Study Links Texas Earthquakes to Wastewater Injection

earthquakes
Four wastewater injection sites near Timpson, Texas (Image courtesy of Michael Manga)

A new study co-authored by UC Berkeley professor Michael Manga confirms that earthquakes in America’s oil country — including a 4.8 magnitude quake that rocked Texas in 2012 — are being triggered by significant injections of wastewater below the surface of the Earth.

While there has been plenty of speculation that the alarming increase in seismic activity in states like Texas, Oklahoma and Arkansas were a result of human activity, the study — which appears in the journal Science — fingers deep wastewater injections as the culprit.

“The proximity of the earthquake clusters to the injection wells suggests a link between them,” researchers explain in the report. “As wastewater is injected into the disposal formation, it increases pore pressure within the system… The increase in pore pressure caused by the injection of fluids decreases the effective normal stress on faults, bringing them closer to failure.”

The study details how Manga and his colleagues used interferometric synthetic aperture radar (InSAR) and GPS to detect small — no more than a few millimeters — but significant increases in surface elevation near four wells in East Texas. The surface uplift is likely the product of an increase in pore pressure — the pressure of fluids in the soil or rock below ground — caused by wastewater injections.

Wastewater injection wells exist because processes of extracting oil and natural gas from the Earth also yields a tremendous amount of water as well, sometimes exceeding 10 times more water than oil. The water that is extracted is saline and contaminated, and safe disposal of it is somewhat challenging. The water is too toxic to be introduced back into the water table, so the current disposal solution is re-injecting it back underground through these disposal wells. The four wells observed in this study became functional between 2005 and 2007 and have injected roughly 1 billion gallons of water back below ground.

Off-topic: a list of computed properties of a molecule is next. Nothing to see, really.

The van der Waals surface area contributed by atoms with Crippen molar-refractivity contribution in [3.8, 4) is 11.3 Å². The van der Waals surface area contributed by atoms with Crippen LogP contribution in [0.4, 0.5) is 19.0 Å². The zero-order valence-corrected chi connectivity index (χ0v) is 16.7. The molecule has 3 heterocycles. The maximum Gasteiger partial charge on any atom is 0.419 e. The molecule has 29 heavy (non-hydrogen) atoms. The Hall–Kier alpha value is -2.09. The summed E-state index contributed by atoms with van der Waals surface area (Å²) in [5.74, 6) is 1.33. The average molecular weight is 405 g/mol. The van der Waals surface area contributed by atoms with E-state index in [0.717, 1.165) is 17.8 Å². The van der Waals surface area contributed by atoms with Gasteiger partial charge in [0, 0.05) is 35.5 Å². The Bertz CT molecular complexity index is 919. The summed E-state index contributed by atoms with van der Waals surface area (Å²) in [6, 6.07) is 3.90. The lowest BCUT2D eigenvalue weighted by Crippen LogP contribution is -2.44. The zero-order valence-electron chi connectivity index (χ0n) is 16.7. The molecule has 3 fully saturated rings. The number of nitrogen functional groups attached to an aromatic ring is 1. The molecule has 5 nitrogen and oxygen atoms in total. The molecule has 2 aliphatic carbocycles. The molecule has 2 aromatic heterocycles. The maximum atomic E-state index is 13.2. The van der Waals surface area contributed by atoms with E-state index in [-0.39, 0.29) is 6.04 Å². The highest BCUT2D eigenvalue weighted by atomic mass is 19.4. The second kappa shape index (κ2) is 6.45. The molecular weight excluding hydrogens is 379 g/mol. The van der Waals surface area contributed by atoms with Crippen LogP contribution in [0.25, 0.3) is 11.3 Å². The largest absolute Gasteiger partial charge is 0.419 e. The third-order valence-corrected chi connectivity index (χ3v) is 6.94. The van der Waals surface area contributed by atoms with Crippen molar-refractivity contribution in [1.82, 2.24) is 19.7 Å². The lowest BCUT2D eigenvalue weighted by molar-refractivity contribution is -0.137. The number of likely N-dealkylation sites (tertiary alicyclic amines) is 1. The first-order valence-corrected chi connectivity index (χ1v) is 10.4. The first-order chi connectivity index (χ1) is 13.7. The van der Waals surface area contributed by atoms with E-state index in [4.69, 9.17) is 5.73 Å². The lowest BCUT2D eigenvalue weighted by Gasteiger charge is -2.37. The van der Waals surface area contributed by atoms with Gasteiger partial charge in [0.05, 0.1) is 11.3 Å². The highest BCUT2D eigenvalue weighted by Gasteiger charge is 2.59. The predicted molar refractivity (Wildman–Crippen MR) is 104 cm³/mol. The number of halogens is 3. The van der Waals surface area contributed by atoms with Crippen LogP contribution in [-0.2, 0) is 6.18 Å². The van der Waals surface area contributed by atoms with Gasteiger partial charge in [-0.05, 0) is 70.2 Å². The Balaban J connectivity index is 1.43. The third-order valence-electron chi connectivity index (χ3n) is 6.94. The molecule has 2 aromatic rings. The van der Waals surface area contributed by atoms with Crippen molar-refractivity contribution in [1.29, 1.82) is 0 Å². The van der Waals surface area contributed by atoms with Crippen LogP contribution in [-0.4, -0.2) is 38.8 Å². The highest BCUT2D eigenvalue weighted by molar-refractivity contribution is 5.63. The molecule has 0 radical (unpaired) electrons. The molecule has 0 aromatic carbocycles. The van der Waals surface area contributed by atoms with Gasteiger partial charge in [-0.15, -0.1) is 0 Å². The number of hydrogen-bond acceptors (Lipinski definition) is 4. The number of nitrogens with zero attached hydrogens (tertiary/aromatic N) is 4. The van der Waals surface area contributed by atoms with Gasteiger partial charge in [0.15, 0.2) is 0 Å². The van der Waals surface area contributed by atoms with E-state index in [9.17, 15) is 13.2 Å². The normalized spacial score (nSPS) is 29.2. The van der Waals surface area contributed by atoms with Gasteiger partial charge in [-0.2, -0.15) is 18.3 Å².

“One way to think of it is like having a balloon underground,” said Manga. “As water is injected below the surface, the balloon expands, which increases the pressure that plays a role in triggering earthquakes.”

The study examined two wells that injected water a little more than a mile below ground, and two that injected water at about half that depth. The depth that the wastewater is disposed of, or the placement of the pressure balloon, plays a significant role in seismic activity.

Researchers found that there was detectable ground uplift in the area surrounding the two shallower wells where the water was being injected above a large, impermeable layer of rock. The increase in pressure was enough to distort surface elevations, but did not clearly factor in triggering earthquakes.

The two deeper wells injected water below this layer. Hundreds of millions of gallons of water were injected below this layer band of impermeable rock, ultimately having an impact on the pressure of “basement rock,” an area more than a mile below the surface where earthquakes form. As pore pressure rose, it sparked activity on an old fault in 2012. Tremors subsided by the end of 2013, when wastewater injections were reduced significantly.

“The findings are significant because they help us understand where earthquakes will happen, why they happen in some places and not others, and when they’ll happen again in the future,” said Manga.